Rhode Island Women Workers and Voters

Atlas Project

Click here for original publication.

The plight of Rhode Island’s economy came to the national stage this week as Mitt Romney kicked his general election campaign into high gear in the Ocean State before the state’s April 24th primary. As debate on the campaign trail sparks over women in the workplace, Atlas takes a look at where women are voting and working in the Ocean State.                                  

In Rhode Island’s five counties, female voters outnumber male voters between six and nine percentage points.  Catalist data shows women hold the most sizable advantage (35,717 voters) in the state’s largest county, accounting for 54.4% of registered voters.

RHODE ISLAND REGISTERED VOTERS BY COUNTY AND GENDER

County

Female Voters

Male Voters

Bristol 19,643 53.6% 17,017 46.4%
Kent 63,799 54.2% 53,944 45.8%
Newport 30,730 53.9% 26,319 46.1%
Providence 215,088 54.5% 179,371 45.5%
Washington 49,976 53.2% 44,026 46.8%
Source: Catalist

Working women are ever so slightly outnumbered by working men in Rhode Island’s five counties. The largest discrepancy in employment rates between men and women is in southern Washington County (52% of men, 48% of women), which also maintains the lowest unemployment rate among the state’s counties.

The overall jobless rate in the Ocean State is 11.3%,the second-highest in the country behind Nevada. Notably, Rhode Island is one of only three states still reporting unemployment in double-digits. In 2011, the unemployment rate among Ocean State women was 10.1% (an increase of 5.3 percentage points since 2007), and 47.5% of women who were unemployed had been on the job search for 27 weeks or more, according to the  National Women’s Law Center .

ESTIMATED RHODE ISLAND WORKFORCE BY COUNTY AND GENDER

COUNTY EMPLOYED WOMEN EMPLOYED MEN
Bristol 12,502 49.3% 12, 835 50.7%
Kent 42,322 49.1% 43, 838 50.9%
Newport 20,716 49.9% 20, 802 50.1%
Providence 147,091 49.6% 149,697 50.4%
Washington 31,746 48% 34, 375 52%
Rhode Island 254,377 49.3% 261,547 50.7%
Source: American Community Survey, 2010, 5 year estimates

Regardless of occupation, equal pay for women remains a persistent problem in Rhode Island as it does across the nation. The average woman working in Rhode Island is paid 80 cents to every dollar a man earns, which is three cents more than the disparity of 77 cents for women nationwide.  In Rhode Island, this pay differential is starker among minority women.  African American women are paid 62 cents for every dollar a white, non-Hispanic man earns, while Hispanic women are paid 44 cents to every dollar a man makes. Rhode Island’s population is 5.7% African American and 12.4% Hispanic.

The male-female economic divide is evident when examining yearly earnings, poverty, and unemployment rates in Rhode Island. Overall, women working full time earned $40,532 while men made $50,567 in 2011. In the state, 13.6% of women are in poverty compared with 11.6% of men.

Women are also disproportionally affected by Rhode Island’s cuts to health care and disabilities. In 2010, about 14% of Rhode Island women used Medicaid while 32% of children were recipients, the National Women’s Law Center found.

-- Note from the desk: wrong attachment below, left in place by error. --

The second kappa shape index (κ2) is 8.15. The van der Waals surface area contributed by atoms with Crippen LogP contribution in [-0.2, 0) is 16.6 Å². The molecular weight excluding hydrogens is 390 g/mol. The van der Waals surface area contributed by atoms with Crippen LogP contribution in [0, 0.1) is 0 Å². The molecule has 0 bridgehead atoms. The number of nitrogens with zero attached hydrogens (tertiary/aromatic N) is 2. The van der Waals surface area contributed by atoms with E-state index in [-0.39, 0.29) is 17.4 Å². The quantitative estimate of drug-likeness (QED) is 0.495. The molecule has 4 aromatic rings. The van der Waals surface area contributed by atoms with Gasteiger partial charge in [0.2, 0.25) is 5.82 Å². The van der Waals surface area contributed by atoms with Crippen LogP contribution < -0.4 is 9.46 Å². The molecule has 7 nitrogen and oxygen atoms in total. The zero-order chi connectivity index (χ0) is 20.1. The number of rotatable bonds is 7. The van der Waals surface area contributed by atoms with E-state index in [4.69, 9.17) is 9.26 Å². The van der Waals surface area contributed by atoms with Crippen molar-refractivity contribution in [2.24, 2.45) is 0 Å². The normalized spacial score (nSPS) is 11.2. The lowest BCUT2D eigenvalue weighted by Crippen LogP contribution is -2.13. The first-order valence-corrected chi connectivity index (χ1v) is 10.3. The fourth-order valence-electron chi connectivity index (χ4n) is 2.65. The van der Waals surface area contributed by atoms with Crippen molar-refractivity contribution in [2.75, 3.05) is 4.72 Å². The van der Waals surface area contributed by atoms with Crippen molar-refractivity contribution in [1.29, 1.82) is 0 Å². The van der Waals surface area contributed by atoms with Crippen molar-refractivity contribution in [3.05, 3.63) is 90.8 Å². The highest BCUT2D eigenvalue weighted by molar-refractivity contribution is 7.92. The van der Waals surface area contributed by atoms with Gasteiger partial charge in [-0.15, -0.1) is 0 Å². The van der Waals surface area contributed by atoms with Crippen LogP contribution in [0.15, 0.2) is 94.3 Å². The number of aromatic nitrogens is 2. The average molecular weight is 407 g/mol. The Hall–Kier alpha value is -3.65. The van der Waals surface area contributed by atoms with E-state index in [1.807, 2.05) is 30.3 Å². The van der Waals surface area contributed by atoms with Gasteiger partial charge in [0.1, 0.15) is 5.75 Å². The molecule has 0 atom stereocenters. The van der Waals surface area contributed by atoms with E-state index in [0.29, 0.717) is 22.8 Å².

– See more at Atlas Project.

In Several States, Voters to Decide on Gay Marriage

Atlas Project

by Ari Pinkus and Adam Cohen

Click here for original publication.

To allow or not to allow gay marriage? That is the question swirling around state capitals.  In several states, voters are likely to decide the answer at the ballot box in November. While polling shows the American public has become more accepting of gay marriage, liberal groups still have their work cut out for them to shore up voter support in the states.

Overall, polls show Americans increasingly supporting gay marriage. An NBC News/Wall Street Journal survey released in March shows 49 percent in favor and 40 percent opposed. This is a significant shift from 2004 when 62 percent were opposed to granting marriage rights to gays and lesbians and 30 percent backed same-sex marriage. In the 2004 November presidential election, voters in Arkansas, Georgia, Kentucky, Michigan, Mississippi, Montana, North Dakota, Oklahoma, Ohio, Oregon and Utah approved measures banning gay marriage.

Now, a new ballot-measure frenzy in some states – North Carolina, Maine, Maryland, Washington and Minnesota – is causing consternation with particular Democratic leaning voter groups—factions conservative groups are hoping to harness this fall. A newly released memo details plans from the conservative National Organization for Marriage, the leading group against gay marriage as it has ramped up its campaign. “The strategic goal of this project is to drive a wedge between gays and blacks — two key Democratic constituencies,” according to part of the memo that was published in The Hill. “No politician wants to take up and push an issue that splits the base of the party,” the memo went on to say.

While generally states have not yet been besieged by ads, outside groups are planning multimillion-dollar campaigns going forward. Already, the liberal organization Freedom to Marry has launched a “Win More States” fund to raise $3 million for state campaigns.  The Human Rights Campaign is also expected to contribute to the measures supporting gay marriage. National Organization for Marriage as well as Catholic leaders in Maryland and Maine are likely to marshal resources against the measures.